Disconnecting Hamlet

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Growing as an artist and creative thinker in a highly industrialized city can be a real challenge. Where I live, there is a tendency for art to be packaged; and thinking follows set patterns. So it helps that I work in solitude. My life is an experiment that is slightly Darwin-esque, and I wonder how ideas might form and develop without the influence of the mainstream.

The influence I am more interested in is accessible through creative communities online and the websites of writers I admire. The digital, online space is an intellectual playground, and anyone can play. The wonderful thing is that I can disconnect anytime, usually once an idea or inspirational nudge has come my way. And off I go to play by myself, toying with what I’ve learned, watching an idea (hopefully) grow into something unexpected.

The need to disconnect can be misunderstood by those who aren’t creative types. I have missed opportunities to gather and mingle “on the ground” (as opposed to “online”). Friends have fallen by the wayside. It makes me sad sometimes.

This review, of Hamlet’s Blackberry by William Powers, caught my eye. Actually, the title of the book did. The writer, a journalist with a Harvard degree in literature and history, explores the past for tips on disconnecting and reclaiming privacy. Plato had to contend with technological breakthroughs in the ancient world, as one reviewer says, as did the people of Gutenberg’s day.

Cover of "Hamlet's BlackBerry: A Practica...

Cover via Amazon

We don’t need to go too far back in history when we think about disconnecting, and getting away in order to create. Was it any easier for people of our grandparents’ generation to break away when they needed to, without alienating those around them? My grandmother did that once, when I was very little; she went to Georgetown to study law for a while. I take it back: it couldn’t have been easy for her, but that’s a story for another time.

To Read, To Think; Perchance To Grow

Bedside Reading
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Mine was not an extraordinary childhood. It was in many ways idyllic: car trips in the summer to Wisconsin, the Statue of Liberty, Six Flags; weekend visits to small towns; the smell of bran, oats, and barn; pony and bike rides; apples in September and snow on Christmas Eve. It was a childhood I wanted to recreate for my own children; a reality reflected and fashioned by the conventions and happy endings I found in books.

But books have always surrounded me, forming a landscape both topographical and intellectual. They are portable keepsakes, one of few constants in my moves from country to country. One possession that has not lost its way is A Time For Old Magic, a collection of fairy tales compiled by Chicago educator and critic May Hill Arbuthnot. It sits in my father’s house, dusty but safe. Its permanence there is a source of comfort to someone who moves often.

My need to travel and live in different places reflects the explorations and visitations my mind makes when I read. Whenever I tell myself that studying the Great Books is “for fun” I undermine the value of reading – not as a hobby, but as vital to our growth as human beings.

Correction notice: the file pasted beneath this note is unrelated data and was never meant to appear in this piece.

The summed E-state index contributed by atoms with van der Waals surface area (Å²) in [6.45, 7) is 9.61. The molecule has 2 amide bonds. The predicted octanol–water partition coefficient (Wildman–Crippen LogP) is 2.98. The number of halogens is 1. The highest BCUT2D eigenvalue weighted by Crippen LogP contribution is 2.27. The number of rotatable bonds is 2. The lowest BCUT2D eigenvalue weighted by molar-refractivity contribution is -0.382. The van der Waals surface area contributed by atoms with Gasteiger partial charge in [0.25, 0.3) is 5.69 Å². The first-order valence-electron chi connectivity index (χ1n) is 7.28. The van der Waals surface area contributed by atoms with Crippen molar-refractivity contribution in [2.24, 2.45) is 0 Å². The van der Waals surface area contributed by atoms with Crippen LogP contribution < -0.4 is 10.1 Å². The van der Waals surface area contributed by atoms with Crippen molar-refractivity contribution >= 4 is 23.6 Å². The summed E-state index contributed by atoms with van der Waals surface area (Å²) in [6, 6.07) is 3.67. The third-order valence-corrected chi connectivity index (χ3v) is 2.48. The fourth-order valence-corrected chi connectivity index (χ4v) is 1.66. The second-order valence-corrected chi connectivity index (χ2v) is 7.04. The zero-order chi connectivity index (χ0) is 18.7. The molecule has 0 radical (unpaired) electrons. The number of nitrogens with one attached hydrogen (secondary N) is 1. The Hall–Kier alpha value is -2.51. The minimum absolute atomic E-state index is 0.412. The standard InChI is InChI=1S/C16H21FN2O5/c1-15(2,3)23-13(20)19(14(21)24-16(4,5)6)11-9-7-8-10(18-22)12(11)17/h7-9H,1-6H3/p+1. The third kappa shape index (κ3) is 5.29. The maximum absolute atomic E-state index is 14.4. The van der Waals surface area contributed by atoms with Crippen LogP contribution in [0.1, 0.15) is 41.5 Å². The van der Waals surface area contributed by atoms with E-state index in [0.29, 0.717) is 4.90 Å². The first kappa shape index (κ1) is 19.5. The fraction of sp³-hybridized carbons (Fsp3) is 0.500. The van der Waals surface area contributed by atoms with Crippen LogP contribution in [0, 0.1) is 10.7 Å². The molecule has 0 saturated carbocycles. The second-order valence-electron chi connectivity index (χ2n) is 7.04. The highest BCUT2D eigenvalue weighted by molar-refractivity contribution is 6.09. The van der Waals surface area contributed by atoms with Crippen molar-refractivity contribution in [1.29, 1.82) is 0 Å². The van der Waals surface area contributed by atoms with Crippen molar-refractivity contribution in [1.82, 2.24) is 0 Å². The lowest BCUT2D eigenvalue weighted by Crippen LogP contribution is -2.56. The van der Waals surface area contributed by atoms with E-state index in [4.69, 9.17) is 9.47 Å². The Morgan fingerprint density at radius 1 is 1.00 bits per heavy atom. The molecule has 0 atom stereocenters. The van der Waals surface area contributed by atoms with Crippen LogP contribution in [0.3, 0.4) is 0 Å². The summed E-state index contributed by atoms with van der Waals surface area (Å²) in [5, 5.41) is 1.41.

By the end of last week, I had read Hamlet four times. Besides the fact that finals are in five weeks, close reading has revealed themes that go beyond most classroom interpretations. It’s been 400 years since Shakespeare wrote Hamlet. Society still debates over what’s right and wrong; the relative goodness of people; the flaws in even the best intentions, and the moral ambiguities that challenge our governments.

This week I’m rereading Chaucer and the Gawain-Poet. I’d stopped reading fairy tales for a long, long time. I know most of the happy endings by heart. Only now I’m seeing the darker themes beneath the stories of faerie enchantment and knights. I started thinking about compromises driven by gender, institutions like marriage and religion, and how tradition still shapes the thinking of even the most advanced cultures.

So I read and relearn how to think. Perchance to dream, but more importantly to grow.

Rethinking Hamlet

Yorick
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When I first attempted to read Hamlet, before Christmas last year, it was tough as bone. Impossible to crack, secrets withheld. No thanks, I believe now, to the classic screen adaptations that mostly got it wrong. There was something rotten in the state of Hollywood, and it was interfering with my appreciation of the play.

I need to do a paper on Hamlet now, and find support in my claim that he wasn’t crazy or suicidal as the very early critics said he was. Hamlet was a kid that got in the way of his stepfather’s shady dealings, but the Prince of Demark was one step ahead of everyone the whole time.

Once I understood that, the image of Kenneth Branagh‘s face faded from my head. I began to dream up a casting for my own version of Hamlet, and how I might teach it someday. And just like that, the cinematic quality of Shakespeare’s work (that I knew had to be there all the while), and my appreciation of the play, came shining through like “the morn in russet mantle clad”. Here is whom I would cast as my Hamlet, remade Bildungsroman-style.